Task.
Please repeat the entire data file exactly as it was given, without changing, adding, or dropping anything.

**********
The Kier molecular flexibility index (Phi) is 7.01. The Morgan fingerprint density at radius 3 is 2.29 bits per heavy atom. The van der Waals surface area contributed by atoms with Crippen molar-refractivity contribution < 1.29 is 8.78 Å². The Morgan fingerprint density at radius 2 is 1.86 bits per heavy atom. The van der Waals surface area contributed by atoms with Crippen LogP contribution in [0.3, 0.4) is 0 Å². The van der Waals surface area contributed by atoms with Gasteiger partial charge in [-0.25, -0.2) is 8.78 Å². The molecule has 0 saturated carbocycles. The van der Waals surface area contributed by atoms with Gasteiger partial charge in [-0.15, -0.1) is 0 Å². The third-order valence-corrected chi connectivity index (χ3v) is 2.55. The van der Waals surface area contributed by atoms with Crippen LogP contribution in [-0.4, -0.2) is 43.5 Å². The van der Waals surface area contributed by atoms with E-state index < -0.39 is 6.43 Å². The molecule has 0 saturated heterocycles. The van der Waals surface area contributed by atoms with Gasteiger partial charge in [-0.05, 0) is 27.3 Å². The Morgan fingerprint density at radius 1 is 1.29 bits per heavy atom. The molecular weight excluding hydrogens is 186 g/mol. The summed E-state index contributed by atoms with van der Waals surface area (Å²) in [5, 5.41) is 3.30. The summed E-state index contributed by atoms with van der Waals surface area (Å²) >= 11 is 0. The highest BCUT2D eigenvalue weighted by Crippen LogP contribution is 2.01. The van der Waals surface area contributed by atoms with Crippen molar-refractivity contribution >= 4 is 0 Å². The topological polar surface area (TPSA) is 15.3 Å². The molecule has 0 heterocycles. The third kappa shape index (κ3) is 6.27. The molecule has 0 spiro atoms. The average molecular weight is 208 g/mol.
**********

The Kier molecular flexibility index (Phi) is 7.01. The Morgan fingerprint density at radius 3 is 2.29 bits per heavy atom. The van der Waals surface area contributed by atoms with Crippen molar-refractivity contribution < 1.29 is 8.78 Å². The Morgan fingerprint density at radius 2 is 1.86 bits per heavy atom. The van der Waals surface area contributed by atoms with Crippen LogP contribution in [0.3, 0.4) is 0 Å². The van der Waals surface area contributed by atoms with Gasteiger partial charge in [-0.25, -0.2) is 8.78 Å². The molecule has 0 saturated carbocycles. The van der Waals surface area contributed by atoms with Gasteiger partial charge in [-0.15, -0.1) is 0 Å². The third-order valence-corrected chi connectivity index (χ3v) is 2.55. The van der Waals surface area contributed by atoms with Crippen LogP contribution in [-0.4, -0.2) is 43.5 Å². The van der Waals surface area contributed by atoms with E-state index < -0.39 is 6.43 Å². The molecule has 0 saturated heterocycles. The van der Waals surface area contributed by atoms with Gasteiger partial charge in [-0.05, 0) is 27.3 Å². The Morgan fingerprint density at radius 1 is 1.29 bits per heavy atom. The molecular weight excluding hydrogens is 186 g/mol. The summed E-state index contributed by atoms with van der Waals surface area (Å²) in [5, 5.41) is 3.30. The summed E-state index contributed by atoms with van der Waals surface area (Å²) >= 11 is 0. The highest BCUT2D eigenvalue weighted by Crippen LogP contribution is 2.01. The van der Waals surface area contributed by atoms with Crippen molar-refractivity contribution >= 4 is 0 Å². The topological polar surface area (TPSA) is 15.3 Å². The molecule has 0 heterocycles. The third kappa shape index (κ3) is 6.27. The molecule has 0 spiro atoms. The average molecular weight is 208 g/mol.